WARN Act Issues in Business Transactions and Restructurings
This post commences CDF’s new monthly series from the Business Transactions and Restructurings Group, highlighting labor and employment issues that can arise in business deals.
These are strange economic times. Although some businesses do continue to grow by acquisition, we are seeing an increasing number of other businesses contracting and undergoing reductions in force, while still others are preparing for acquisitions and also executing reductions in force. For businesses contemplating a reduction in force, here are some helpful issue-spotting tips regarding the federal Worker Adjustment and Retraining Notification (“fed WARN”) Act requirements.
The fed WARN sets forth notice requirements for certain lay-offs and plant closings. Fed WARN applies to a business that has: (i) 100 or more employees, excluding part-time employees and those with fewer than 6 months of service in the last 12 months; or (ii) 100 or more employees, including part-time employees, who collectively work more than 4,000 hours per week, excluding overtime (“Covered Business”).
A Covered Business must comply with fed WARN notice requirements where it undergoes: (i) a mass layoff - a reduction in force that (a) does not result from a plant closing, and (b) results in an employment loss at the single site of employment during any 30 day period for at least 50-499 covered employees if they represent at least 33% of the total active workforce, or 500 or more covered employees; or (ii) a plant closing – which is the permanent or temporary shut down of a single place of employment or one or more facilities/operating units resulting in an employment loss during a 30 day period for 50 or more covered employees. The Department of Labor has various definitions of a single site of employment, and it bears mention that a single site of employment can be comprised of multiple facilities in close proximity, and a single facility can actually contain multiple single sites of employment. This analysis is a highly fact-sensitive one that is subject to 90-day lookback periods and should be done hand in hand with a review of the most current evolution of case law on this topic. There are exceptions to the notice requirement for faltering businesses, unforeseeable business circumstances, and natural disasters. But note that fed WARN sets forth specific definitions for many terms that readers should review before drawing any conclusions about notice obligations.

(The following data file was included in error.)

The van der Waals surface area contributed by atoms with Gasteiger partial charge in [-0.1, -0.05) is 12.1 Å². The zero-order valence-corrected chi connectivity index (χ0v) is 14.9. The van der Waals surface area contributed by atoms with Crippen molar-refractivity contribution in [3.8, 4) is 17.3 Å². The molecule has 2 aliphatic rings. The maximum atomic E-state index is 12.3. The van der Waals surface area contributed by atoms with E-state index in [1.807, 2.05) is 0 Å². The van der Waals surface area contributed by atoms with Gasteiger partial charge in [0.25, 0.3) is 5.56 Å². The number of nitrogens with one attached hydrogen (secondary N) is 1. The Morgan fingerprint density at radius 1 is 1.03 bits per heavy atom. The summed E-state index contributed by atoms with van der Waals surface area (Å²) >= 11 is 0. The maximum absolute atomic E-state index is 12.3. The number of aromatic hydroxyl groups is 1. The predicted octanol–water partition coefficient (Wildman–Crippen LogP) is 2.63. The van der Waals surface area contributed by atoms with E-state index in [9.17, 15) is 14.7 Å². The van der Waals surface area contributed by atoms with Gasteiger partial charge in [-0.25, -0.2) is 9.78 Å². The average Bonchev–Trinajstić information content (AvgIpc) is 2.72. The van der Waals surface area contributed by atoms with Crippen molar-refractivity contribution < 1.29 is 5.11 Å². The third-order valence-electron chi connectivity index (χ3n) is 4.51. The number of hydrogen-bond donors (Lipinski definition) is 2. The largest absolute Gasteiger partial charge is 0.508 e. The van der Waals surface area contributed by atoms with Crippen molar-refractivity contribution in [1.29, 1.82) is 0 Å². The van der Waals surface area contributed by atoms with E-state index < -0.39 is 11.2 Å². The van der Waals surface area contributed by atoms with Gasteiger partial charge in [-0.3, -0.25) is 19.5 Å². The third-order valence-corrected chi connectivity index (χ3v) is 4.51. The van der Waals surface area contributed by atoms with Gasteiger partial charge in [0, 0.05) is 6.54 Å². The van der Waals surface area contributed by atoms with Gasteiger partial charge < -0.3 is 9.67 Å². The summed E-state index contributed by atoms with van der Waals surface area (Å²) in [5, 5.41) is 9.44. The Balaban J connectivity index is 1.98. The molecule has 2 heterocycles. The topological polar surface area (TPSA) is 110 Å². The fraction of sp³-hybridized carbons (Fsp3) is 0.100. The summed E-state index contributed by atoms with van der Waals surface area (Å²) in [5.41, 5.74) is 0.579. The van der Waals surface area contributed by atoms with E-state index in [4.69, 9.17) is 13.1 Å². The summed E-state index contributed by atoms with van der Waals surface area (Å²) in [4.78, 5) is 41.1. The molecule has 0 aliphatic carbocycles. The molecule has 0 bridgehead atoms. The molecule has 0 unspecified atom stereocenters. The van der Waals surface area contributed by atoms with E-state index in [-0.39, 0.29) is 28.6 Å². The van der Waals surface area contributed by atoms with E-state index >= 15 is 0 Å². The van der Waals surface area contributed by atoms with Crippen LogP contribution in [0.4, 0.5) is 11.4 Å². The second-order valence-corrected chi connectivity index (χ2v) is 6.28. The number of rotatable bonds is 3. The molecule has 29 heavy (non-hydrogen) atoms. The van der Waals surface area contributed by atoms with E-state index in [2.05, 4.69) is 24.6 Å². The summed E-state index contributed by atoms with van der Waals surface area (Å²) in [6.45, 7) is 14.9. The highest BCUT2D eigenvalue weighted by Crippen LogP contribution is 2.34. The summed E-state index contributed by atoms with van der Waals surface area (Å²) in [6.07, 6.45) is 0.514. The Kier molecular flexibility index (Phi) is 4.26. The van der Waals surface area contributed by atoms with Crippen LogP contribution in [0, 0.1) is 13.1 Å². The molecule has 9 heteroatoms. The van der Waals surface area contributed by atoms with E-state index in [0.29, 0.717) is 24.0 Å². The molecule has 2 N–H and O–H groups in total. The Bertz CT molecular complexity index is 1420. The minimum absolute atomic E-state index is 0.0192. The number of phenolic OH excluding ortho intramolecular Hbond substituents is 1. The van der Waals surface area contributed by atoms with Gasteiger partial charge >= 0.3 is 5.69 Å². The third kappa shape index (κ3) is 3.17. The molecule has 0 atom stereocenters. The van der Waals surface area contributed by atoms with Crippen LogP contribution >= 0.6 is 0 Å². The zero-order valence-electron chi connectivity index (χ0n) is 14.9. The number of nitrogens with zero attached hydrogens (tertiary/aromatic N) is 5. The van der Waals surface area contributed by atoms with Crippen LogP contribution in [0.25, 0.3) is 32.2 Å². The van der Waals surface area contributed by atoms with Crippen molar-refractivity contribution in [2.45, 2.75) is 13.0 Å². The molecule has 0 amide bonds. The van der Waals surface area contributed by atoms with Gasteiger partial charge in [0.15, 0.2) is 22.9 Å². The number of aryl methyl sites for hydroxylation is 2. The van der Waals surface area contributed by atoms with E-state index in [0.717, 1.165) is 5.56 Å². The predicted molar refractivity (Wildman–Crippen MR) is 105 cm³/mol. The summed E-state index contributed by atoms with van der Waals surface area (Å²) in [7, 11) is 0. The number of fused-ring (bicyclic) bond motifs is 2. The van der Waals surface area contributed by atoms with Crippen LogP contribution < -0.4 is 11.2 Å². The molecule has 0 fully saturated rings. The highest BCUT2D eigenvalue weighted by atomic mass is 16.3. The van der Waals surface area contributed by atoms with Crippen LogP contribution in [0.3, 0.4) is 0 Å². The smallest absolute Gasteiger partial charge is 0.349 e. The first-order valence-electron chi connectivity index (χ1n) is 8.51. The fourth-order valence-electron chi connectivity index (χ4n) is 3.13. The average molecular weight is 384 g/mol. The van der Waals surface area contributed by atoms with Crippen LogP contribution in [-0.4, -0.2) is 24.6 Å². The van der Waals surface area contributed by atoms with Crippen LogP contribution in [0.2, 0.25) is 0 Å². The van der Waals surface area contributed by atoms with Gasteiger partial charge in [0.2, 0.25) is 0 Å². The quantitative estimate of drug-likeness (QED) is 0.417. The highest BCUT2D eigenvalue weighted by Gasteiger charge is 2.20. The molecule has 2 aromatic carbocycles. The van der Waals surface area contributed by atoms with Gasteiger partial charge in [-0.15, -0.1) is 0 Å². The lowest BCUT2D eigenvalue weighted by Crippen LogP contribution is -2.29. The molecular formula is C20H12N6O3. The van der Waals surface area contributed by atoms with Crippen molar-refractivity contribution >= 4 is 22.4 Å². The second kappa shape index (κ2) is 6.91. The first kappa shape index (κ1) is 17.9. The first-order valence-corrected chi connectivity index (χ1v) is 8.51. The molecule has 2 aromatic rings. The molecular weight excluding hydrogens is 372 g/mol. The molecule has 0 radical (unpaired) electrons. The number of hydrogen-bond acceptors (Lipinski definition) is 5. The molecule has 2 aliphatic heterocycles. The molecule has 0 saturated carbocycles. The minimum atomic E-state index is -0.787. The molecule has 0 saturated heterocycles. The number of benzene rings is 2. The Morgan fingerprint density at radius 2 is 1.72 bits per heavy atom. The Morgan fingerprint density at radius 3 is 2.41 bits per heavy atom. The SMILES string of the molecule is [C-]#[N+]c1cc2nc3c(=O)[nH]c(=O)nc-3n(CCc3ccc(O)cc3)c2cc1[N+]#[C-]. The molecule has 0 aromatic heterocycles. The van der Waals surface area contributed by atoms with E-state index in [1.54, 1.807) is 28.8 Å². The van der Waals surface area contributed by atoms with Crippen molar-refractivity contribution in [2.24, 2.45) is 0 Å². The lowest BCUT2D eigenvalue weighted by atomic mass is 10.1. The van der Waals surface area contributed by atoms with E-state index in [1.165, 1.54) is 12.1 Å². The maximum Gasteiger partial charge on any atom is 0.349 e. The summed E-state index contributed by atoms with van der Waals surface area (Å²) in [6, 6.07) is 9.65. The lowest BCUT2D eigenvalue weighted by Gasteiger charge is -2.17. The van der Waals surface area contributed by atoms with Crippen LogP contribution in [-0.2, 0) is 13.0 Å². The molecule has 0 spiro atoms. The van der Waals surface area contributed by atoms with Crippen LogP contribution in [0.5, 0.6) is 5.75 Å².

If a Covered Business undergoes a triggering event, it must provide 60 calendar days advance notice to the employees or employee representative(s), the chief local elected official and the State Rapid Response Dislocated Worker Unit. This notice requirement should be evaluated as early as possible to avoid negatively impacting the flow of a business transaction or restructuring, and to avoid risks of exposure to damages and penalties. An employer that violates the fed WARN Act notice requirement is liable to each affected employee for an amount equal to back pay and benefits for the period of violation up to 60 days and is subject to civil penalties of up to $500/day for each day of violation.
State Law Considerations
Many states, including California, have “mini-WARN” Acts that set forth higher standards and notice requirements. Each state has specific and different definitions and requirements, employers must satisfy fed WARN as well as the state WARN Act anywhere a covered facility undergoes a triggering event. The California WARN Act (“Cal WARN”) requires any industrial or commercial facility that employs or within the preceding 12 months has employed at least 75 persons (“Covered Establishment”) to give employees and the appropriate LWDA official notice 60 days prior to a qualifying layoff, relocation or termination. Cal WARN is triggered where a Covered Establishment layoff affects 50 employees (or one third of full-time employees at a single worksite) and lasts at least 6 months. Exemptions do apply.
Be sure to evaluate potential layoffs related to a pending transaction or restructuring as early as possible to avoid potential complications to the timeline of your transaction or risks of exposure to damages and penalties. WARN Act violations may pose risks of exposure to liability even for officers, directors, and secured creditors. If layoffs are on your horizon, be sure to reach out to the author, Erin Owen, or your favorite CDF attorney to get help paving the way for this process.